Conditional Value-at-Risk

The Conditional Value-at-Risk (CVaR) is also called Expected Tail Loss (ETL), Tail VaR, Mean Excess Loss, or Shortfall Risk. The CVaR is defined as the expected value of the losses assuming that the losses exceed the VaR. The following figure shows relation between the VaR and the CVaR. The grayed area presents tail losses exceeding the VaR. Consequently, the mean expected loss within that area is equal to the CVaR. Since CVaR ≥ VaR, it tends to overestimate risks. For short-tailed distributions CVaR estimate is uninformative in comparison with the corresponding VaR, because the difference between them is insignificant.

The breakdown of the key components of Conditional Value-at-Risk

  • Time Horizon. CVaR is measured over a specific time interval, indicating the potential loss within that timeframe. Common time horizons include one day, one week, or one month
  • Confidence Level. The confidence level represents the probability that the actual loss will not exceed the calculated VaR value. For example, a 95% confidence level implies that there is a 5% chance that the actual loss will be greater than the VaR.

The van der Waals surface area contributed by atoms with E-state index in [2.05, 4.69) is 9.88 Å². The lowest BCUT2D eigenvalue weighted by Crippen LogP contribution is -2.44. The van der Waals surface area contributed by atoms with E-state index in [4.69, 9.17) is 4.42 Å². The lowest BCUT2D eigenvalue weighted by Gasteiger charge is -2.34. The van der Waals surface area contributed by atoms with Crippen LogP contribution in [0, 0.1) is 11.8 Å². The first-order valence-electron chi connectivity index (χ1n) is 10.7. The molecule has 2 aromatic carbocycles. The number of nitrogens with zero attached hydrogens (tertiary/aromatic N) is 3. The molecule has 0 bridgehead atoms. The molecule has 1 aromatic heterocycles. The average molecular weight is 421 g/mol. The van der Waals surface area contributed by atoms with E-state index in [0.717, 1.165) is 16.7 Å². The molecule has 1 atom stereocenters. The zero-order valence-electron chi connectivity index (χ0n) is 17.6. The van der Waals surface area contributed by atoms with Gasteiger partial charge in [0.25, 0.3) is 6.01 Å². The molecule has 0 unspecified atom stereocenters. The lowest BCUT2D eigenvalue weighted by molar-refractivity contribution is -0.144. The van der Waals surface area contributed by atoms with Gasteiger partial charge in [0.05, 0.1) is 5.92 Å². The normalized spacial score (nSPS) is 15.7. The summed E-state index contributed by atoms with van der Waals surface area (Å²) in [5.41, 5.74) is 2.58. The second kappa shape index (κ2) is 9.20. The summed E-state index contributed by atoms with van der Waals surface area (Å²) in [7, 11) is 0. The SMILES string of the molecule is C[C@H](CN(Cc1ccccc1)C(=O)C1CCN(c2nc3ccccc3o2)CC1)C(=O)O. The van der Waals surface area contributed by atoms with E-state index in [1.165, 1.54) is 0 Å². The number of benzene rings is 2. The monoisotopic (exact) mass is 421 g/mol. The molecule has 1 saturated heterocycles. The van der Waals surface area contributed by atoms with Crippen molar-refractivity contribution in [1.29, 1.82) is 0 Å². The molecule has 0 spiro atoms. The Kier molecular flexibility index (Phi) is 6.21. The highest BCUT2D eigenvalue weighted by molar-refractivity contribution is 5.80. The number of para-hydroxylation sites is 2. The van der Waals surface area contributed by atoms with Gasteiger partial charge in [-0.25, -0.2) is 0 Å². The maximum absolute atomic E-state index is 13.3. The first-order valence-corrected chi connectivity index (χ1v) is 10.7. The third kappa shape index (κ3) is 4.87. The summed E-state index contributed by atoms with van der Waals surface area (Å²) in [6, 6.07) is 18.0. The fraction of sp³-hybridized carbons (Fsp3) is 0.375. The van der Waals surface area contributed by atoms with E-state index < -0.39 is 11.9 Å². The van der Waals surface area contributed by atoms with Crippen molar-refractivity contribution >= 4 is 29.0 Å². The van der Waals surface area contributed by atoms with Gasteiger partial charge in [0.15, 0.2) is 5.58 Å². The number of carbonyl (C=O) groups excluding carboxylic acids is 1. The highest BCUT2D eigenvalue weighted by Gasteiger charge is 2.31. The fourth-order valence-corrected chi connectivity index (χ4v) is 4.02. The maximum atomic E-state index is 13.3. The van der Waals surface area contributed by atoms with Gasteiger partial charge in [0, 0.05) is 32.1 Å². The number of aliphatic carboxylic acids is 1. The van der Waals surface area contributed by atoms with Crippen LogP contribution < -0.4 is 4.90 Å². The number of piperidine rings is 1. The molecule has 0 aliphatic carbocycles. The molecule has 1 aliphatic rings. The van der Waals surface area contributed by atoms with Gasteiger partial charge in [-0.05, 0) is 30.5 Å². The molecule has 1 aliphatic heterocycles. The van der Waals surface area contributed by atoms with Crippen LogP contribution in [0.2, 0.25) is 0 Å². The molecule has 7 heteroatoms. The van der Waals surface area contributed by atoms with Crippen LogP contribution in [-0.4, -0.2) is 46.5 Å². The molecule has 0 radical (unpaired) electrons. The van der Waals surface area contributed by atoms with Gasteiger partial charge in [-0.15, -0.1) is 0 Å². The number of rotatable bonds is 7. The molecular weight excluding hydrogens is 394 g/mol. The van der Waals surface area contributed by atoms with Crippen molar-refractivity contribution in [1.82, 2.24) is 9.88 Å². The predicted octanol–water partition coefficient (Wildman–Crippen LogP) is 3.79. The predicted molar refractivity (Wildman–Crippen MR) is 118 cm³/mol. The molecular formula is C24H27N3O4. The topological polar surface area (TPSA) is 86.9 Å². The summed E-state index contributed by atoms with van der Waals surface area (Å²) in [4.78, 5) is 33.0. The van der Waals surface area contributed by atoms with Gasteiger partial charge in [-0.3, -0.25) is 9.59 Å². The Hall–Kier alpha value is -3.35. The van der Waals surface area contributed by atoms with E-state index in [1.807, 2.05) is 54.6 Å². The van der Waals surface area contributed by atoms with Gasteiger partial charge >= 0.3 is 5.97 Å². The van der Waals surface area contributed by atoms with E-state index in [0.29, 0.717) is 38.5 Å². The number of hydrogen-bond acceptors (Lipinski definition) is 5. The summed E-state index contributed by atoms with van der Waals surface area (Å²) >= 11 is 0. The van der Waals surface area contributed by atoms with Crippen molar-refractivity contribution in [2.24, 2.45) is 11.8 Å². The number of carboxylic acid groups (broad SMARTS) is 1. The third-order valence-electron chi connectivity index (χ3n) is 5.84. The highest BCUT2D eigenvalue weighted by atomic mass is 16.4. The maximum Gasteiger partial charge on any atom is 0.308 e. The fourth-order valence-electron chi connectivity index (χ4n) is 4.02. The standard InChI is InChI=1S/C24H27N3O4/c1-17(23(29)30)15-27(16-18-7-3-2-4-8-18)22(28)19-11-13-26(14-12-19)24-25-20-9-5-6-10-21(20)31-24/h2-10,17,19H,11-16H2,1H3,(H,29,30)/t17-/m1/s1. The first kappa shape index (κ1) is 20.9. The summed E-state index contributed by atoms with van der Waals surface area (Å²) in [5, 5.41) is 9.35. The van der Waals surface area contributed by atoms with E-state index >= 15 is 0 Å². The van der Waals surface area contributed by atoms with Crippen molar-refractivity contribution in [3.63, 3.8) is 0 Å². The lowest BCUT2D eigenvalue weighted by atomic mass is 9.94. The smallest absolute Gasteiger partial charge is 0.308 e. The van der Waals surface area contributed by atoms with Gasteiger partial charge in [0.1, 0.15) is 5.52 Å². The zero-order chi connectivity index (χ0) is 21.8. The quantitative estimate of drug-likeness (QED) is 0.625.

CVaR Interpretation

CVaR estimates a potential loss below the VaR the specified confidence level over a given time horizon. For example CVaR of -7% (1-month time horizon and 5% confidence level) means that theref is a 5% chance that the average losses over 1-month period will be -7%.

CVaR Pros

  • It does not rely on the assumption of normality in the distribution of returns.
  • VaR can be used for scenario analysis and stress testing.
  • CVaR is better than VaR for downside risk estimates.
  • CVaR is a convex function, simplifying the process of portfolio optimization.
  • CVaR exhibits the subadditivity property. This means that the CVaR of a portfolio is less than or equal to the sum of individual asset CVaRs.

CVaR Cons

  • Like all risk statistics derived from distribution models, Value-at-Risk (VaR) doesn't consider the sequence of asset returns. Consequently, assets with identical VaR values may experience different drawdowns within the designated time horizon.
  • Relying solely on CVaR can yield misleading results and potentially underestimate risks. For instance, an asset may exhibit a seemingly low risk according to its CVaR. However, if this low-risk scenario repeats consistently across numerous consecutive periods, the cumulative negative returns may ultimately prove to be unacceptable.
  • Difficulties of calculating CVaR ratios, similar to the Sortino or Sharp ratios, because VaR values can be poisitive or negative. Risk Shell proprietary statistics include a special CVaR ratio incorporating a linear transformation of CVaRs of underlying assets to ensure that all the CVaRs are either positive or negative.

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